I suppose I could read one of Borg’s many books to see how he tries to justify that position. But I have only so much time for reading, and I think I could spend it better....

John Dominic Crossan (also on HarperSanFrancisco) is a founding member of the Jesus Seminar – and continues to hold no recognizably Christian theology of the incarnation, cross or resurrection. Sorry folks – the manger, cross and empty tomb are the framework of the Gospel – and if they were not real in the way you and I are real – there is no Gospel. According to Crossan, Jesus’ body was dumped and eaten by wild animals.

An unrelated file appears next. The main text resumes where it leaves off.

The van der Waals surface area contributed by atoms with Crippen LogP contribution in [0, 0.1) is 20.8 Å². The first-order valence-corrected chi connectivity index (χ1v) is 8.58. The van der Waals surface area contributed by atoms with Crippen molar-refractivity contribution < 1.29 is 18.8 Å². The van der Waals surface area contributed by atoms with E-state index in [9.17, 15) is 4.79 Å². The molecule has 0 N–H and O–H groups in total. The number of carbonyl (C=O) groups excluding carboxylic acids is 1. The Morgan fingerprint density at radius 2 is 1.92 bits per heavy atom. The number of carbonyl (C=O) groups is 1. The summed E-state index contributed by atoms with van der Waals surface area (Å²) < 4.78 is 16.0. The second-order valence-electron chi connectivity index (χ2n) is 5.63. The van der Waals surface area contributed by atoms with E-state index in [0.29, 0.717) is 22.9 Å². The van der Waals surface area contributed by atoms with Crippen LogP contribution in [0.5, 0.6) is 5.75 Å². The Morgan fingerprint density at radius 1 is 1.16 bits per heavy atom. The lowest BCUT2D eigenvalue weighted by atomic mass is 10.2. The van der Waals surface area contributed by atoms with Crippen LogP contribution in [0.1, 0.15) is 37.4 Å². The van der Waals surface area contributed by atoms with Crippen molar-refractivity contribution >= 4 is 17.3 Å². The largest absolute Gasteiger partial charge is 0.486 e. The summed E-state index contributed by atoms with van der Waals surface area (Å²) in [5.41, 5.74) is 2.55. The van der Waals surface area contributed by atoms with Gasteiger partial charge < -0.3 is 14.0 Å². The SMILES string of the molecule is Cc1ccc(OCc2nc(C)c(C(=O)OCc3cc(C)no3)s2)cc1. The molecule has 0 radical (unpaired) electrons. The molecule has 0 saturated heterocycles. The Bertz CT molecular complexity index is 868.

John Shelby Spong (HarperSanFrancisco) has written a lot of books. But, like many who have gotten a good start in the high-dollar publishing world, he will continue to publish books. He got a pretty good start several decades ago as the smart young rector of St. Paul’s Episcopal Church in Richmond, Virginia. His book This Hebrew Lord wasn’t really too bad. But as the Bishop of Newark (New Jersey) he continued to put out books which got increasingly worse. His niche was “the skeptical bishop willing to question the basics of the Christian faith for intelligent readers of today.” It is notable that as his sales got bigger – for asking the bad-boy semi-agnostic questions typical to reasonably smart 10th graders in religion class – his diocese shrank. The diocese he oversaw shrank by more than a third in his tenure as a bishop. This alone renders him a dubious authority in my mind – but mainly what drives me nuts is his radically ‘modernist’ worldview. He is fond of describing the biblical and traditional Christian worldview as ‘pre-Copernican.’ As such, like many tired old Enlightenment-era modernists, Spong rejects things mysterious, miraculous, ethereal, or beyond human scientific comprehension. No wonder his diocese shrank like crazy (despite growth in the population it was located within.) Spong doesn’t believe in God in any way close to the traditional Christian faith.